Lecturer in design education at Goldsmiths University
While there have been several efforts to make the craft and design sectors more diverse, many of these offer short-term fixes for what are long-term issues. These efforts provide companies with their checklist for meeting targets. What is needed now is change. Instead, design and craft organisations should look to implement longer term, five to 10-year plans to tackle the problem. A long-term approach will mean that major policies can be enacted, rather than just yearly, short-term, tick-box fixes with limited engagement.
There also needs to be clearer, joined-up thinking across the education sector, from primary through to higher education and beyond, in terms of what space art, craft and design inhabit. With this, there must be a greater focus on craft as work, with a future and a career, not only as a hobby. The stories commonly told are about turning what is termed a ‘kitchen table hobby' into a career. With craft being the career to dream about, it is often those who already have the funds that can pursue the dream.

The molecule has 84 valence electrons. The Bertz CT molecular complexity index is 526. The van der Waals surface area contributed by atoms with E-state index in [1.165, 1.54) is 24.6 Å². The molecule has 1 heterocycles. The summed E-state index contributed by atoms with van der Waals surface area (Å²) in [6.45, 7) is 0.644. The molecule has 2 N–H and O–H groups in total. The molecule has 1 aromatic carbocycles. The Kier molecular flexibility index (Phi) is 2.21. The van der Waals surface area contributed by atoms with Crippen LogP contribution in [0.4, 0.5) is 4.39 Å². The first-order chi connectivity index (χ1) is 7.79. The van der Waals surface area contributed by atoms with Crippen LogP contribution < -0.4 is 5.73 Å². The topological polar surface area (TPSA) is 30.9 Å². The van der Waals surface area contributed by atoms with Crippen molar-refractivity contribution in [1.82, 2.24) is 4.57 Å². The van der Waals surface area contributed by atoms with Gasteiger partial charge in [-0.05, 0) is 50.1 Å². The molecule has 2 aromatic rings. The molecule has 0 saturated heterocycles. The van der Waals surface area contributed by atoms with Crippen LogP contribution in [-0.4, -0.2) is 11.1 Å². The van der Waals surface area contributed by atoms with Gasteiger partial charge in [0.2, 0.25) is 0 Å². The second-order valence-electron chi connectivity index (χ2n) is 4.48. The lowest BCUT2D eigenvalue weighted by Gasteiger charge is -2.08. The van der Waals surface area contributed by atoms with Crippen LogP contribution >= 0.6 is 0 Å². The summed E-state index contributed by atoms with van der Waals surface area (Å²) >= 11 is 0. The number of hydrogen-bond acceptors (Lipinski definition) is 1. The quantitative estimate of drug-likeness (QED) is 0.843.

The fact is that success in craft and design, far too often still relies on having access to various forms of cultural capital that gives you a foothold in the industry, alongside financial capital to assist with funding for equipment, studio space, and further training. There is also the continuing question of unpaid internships, with the arts and creative sector still one of the few sectors offering the largest number of unpaid internships. I ask what has changed in 30 years? As a student in the 1980s, I had to turn down an unpaid four-month placement with a prominent designer because I could not afford to live in London without an income.